By Pastor Ronald Kalifungwa 
Wrong Attitudes toward Work

All men regardless of their cultural perspective have a sense, perhaps even a belief, that they ought to work. But not all men and cultures have the right view and/or attitude toward work. There are those who will not work because they have placed their hope in magic to do the work for them. Then there are those who are held back from working effectively by a culture of laziness and the lack of discipline. There are also those who define work in terms of work rate-that is to say the amount of time and energy they expend on a given job but without any reference to productivity. Before I entered the vocational pastoral ministry, I worked for a mining company in which several of my work mates spent a lot of time at work (many of them even worked overtime) but they all had very little or nothing to show for their labours. Although they were interested in the final pay, they were clearly not interested in contributing to bringing about the products that would guarantee their pay. There are also those who have selective respect for work. High level jobs are often more respected than lowly ones. As a matter of fact they don't consider the low paying, physical jobs as work. Finally, there are also those whose view of work amounts to workaholism, which places a high premium on acceptance of responsibility, hard work, commitment to duty and  productivity, and which also places work above where God would have it-essentially turning it into an idol, and defining  their identity by it. Workaholics would see work and productivity as ends in themselves. The first four outlooks so often find parallels in much of what we know as the African work ethic. The fifth one resonates with much in the Western and (some) Asian work ethics.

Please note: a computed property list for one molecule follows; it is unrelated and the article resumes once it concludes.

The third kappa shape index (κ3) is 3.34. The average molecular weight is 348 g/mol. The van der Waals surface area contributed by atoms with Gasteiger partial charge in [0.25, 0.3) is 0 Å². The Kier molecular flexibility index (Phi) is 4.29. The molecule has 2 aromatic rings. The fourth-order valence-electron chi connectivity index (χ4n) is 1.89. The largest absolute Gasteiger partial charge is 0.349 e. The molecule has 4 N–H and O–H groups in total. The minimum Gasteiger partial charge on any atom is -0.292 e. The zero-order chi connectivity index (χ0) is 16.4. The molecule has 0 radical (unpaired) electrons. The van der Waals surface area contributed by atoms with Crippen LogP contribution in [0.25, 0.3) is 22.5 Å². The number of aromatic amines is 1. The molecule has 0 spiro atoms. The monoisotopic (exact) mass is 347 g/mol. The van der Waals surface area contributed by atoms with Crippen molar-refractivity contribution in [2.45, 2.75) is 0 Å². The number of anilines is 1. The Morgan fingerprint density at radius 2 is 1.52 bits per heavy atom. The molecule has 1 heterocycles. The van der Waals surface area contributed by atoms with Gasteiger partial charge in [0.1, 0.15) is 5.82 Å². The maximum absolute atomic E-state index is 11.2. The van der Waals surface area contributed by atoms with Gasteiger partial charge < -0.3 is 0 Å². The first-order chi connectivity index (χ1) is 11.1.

The Protestant and Biblical Work Ethic

All of the above mentioned attitudes to work are wrong. A more balanced view of work lies in what has sometimes been referred to as a Protestant and biblical work ethic. As a matter of fact the extent to which this ethic has been imbibed or rejected has been the extent to which a given cultural outlook on work has yielded economic and other dividends. But what is a biblical work ethic? There are four basic characteristics ingrained in it:

 a) It is an ethic that is rooted in and was modeled by God himself. God reveals himself to be a worker from the moment He reveals himself in history. The act of creating was work (Genesis 2:2), and so are the acts of providence and redemption. The Lord Jesus Christ who was also man,  demonstrated a commitment to work too.

b) It is the ethic God instituted along with the creation of Adam prior to the Fall. Work itself is included in the "very good" part of creation (Genesis 1:31). Adam as God's image was created to work. And so accordingly, in Genesis 2:15, "The Lord God took the man and put him in the Garden of Eden to work it and take care of it." At this point in time, work must have been something Adam really enjoyed. And the challenge of subduing the earth and having dominion over it is something he would have relished. It is interesting to note that work was created before money was of any significance or satisfying to human life; a number of Adam's tasks were of a type that would have been non-remunerative in an economic society (i.e. naming the animals, subduing the earth and companionship for his wife).